In our Sleeping With… series, we speak to people from different career paths, backgrounds, and stages of life to find out how they make sleep magic happen.
Trinity Mouzon Wofford is the co-founder of Golde, an uber-successful wellness brand she started with her partner, Issey, when they were both only 23. Since, Mouzon Wofford has become the youngest Black woman to sell her line at Sephora, which she achieved at 25. Golde has also partnered with some small-time retailers you may have heard of—you know, like Goop, Revolve, Urban Outfitters, and Nordstrom.
Mouzon Wofford has achieved what many beauty and wellness startups can only wish for, yet at the core of her beliefs is an insistence that, as part of her work, she has a duty to spread her knowledge. Over the summer, Mouzon Wofford held Mentor Mondays, where she offered free 30-minute advisory sessions to startup founders seeking mentorship, prioritizing POC founders for the month of June. In 2019, she also launched #office_hrs, an Instagram video series where Mouzon Wofford educates young entrepreneurs about how they can grow their own businesses.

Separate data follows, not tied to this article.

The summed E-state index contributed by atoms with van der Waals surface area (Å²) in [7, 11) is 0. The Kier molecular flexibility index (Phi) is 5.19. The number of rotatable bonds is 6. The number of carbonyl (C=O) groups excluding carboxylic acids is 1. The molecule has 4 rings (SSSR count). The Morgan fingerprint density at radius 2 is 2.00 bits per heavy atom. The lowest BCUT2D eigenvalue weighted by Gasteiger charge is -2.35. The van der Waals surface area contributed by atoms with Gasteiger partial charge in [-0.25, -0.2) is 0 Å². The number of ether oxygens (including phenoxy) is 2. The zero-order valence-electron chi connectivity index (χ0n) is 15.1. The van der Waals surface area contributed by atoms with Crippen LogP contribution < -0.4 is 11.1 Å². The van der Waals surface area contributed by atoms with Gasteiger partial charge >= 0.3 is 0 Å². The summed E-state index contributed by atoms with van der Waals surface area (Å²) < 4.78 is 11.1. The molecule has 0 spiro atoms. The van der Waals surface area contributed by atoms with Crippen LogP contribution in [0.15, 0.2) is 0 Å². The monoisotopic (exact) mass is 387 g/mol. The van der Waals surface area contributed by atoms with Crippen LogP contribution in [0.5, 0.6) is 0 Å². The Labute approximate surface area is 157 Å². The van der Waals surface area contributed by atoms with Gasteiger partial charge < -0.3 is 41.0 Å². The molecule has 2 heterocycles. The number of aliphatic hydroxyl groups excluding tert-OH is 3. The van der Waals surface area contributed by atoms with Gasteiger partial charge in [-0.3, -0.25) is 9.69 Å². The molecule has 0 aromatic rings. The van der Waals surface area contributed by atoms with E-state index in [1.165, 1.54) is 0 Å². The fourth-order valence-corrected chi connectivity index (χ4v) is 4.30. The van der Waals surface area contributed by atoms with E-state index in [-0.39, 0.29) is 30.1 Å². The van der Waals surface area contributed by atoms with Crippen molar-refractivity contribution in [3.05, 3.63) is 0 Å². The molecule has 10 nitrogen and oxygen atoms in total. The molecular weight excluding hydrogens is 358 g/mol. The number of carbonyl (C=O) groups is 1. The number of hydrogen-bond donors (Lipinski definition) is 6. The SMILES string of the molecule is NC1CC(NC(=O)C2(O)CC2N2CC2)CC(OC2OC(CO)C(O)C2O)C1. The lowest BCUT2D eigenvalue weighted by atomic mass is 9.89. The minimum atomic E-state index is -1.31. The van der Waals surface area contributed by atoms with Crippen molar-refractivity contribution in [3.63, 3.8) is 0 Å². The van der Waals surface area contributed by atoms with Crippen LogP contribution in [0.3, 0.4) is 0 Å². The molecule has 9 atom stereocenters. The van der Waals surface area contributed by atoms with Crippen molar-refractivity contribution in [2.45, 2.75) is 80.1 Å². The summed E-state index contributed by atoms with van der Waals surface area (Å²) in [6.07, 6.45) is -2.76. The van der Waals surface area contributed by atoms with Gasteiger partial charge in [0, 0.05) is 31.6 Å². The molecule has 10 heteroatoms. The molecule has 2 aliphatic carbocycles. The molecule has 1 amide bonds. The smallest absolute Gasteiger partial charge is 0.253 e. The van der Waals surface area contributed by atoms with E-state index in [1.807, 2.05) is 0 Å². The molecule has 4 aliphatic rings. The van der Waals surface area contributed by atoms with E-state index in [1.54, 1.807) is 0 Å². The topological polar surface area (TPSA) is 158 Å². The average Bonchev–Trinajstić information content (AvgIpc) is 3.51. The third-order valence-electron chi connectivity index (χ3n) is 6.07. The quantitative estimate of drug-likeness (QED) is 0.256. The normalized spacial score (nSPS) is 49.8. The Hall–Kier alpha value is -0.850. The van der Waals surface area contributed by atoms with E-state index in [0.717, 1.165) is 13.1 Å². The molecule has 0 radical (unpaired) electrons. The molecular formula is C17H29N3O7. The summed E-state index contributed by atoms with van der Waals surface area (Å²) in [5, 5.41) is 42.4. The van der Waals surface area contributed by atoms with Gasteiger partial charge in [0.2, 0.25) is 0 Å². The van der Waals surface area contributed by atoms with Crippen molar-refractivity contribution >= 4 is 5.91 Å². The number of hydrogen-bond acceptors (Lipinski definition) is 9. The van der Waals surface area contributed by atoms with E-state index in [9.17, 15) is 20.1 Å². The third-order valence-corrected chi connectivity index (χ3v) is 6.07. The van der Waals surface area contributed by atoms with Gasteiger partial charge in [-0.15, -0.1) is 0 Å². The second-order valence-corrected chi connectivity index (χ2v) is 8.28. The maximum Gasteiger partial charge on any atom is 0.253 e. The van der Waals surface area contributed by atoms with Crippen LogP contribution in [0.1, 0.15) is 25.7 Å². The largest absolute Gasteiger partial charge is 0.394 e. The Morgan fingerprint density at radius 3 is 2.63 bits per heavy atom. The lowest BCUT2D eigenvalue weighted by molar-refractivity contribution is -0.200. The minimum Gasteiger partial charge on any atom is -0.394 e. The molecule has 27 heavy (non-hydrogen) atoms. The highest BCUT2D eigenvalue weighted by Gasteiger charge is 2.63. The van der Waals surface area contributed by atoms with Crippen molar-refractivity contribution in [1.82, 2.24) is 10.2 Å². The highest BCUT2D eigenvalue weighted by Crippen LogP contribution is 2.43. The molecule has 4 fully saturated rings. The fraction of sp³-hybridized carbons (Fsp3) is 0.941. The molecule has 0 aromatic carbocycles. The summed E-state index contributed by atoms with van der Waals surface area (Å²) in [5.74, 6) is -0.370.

Recently, Trinity and Issey left their Brooklyn apartment and moved upstate, where they both grew up. Now, they’re staying with family while they find a new home. “It’s been a very strange year in particular for us, because we’ve seen so much growth with our business during this time along with managing everything that’s happening in the world,” she tells SELF. “But I think also, it’s been nice to have a really positive channel for my energy.” Here, Mouzon Wofford walks us through her bedtime routine, how to establish a work-life balance when your husband is also your co-founder, and the small skincare brands she loves to support.
Usually, I’m finishing up work between 6:00 and 7:00 p.m. Then, dinner is following that.